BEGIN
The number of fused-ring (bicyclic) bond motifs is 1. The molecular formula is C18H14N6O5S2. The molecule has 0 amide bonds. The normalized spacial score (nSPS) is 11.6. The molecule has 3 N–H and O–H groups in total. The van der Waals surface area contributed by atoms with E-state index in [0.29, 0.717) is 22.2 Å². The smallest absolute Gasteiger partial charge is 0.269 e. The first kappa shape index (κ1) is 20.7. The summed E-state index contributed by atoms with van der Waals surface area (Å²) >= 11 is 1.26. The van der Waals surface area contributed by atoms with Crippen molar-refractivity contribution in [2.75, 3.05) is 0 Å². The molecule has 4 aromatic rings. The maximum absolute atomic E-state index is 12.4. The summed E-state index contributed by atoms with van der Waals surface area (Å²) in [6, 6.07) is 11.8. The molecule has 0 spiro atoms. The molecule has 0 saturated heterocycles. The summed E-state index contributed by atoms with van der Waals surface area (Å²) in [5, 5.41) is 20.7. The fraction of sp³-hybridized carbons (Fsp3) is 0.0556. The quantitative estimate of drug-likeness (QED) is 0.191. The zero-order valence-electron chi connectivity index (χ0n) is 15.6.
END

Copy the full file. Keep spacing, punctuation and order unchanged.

The number of fused-ring (bicyclic) bond motifs is 1. The molecular formula is C18H14N6O5S2. The molecule has 0 amide bonds. The normalized spacial score (nSPS) is 11.6. The molecule has 3 N–H and O–H groups in total. The van der Waals surface area contributed by atoms with E-state index in [0.29, 0.717) is 22.2 Å². The smallest absolute Gasteiger partial charge is 0.269 e. The first kappa shape index (κ1) is 20.7. The summed E-state index contributed by atoms with van der Waals surface area (Å²) >= 11 is 1.26. The van der Waals surface area contributed by atoms with Crippen molar-refractivity contribution in [2.75, 3.05) is 0 Å². The molecule has 4 aromatic rings. The maximum absolute atomic E-state index is 12.4. The summed E-state index contributed by atoms with van der Waals surface area (Å²) in [6, 6.07) is 11.8. The molecule has 0 spiro atoms. The molecule has 0 saturated heterocycles. The summed E-state index contributed by atoms with van der Waals surface area (Å²) in [5, 5.41) is 20.7. The fraction of sp³-hybridized carbons (Fsp3) is 0.0556. The quantitative estimate of drug-likeness (QED) is 0.191. The zero-order valence-electron chi connectivity index (χ0n) is 15.6.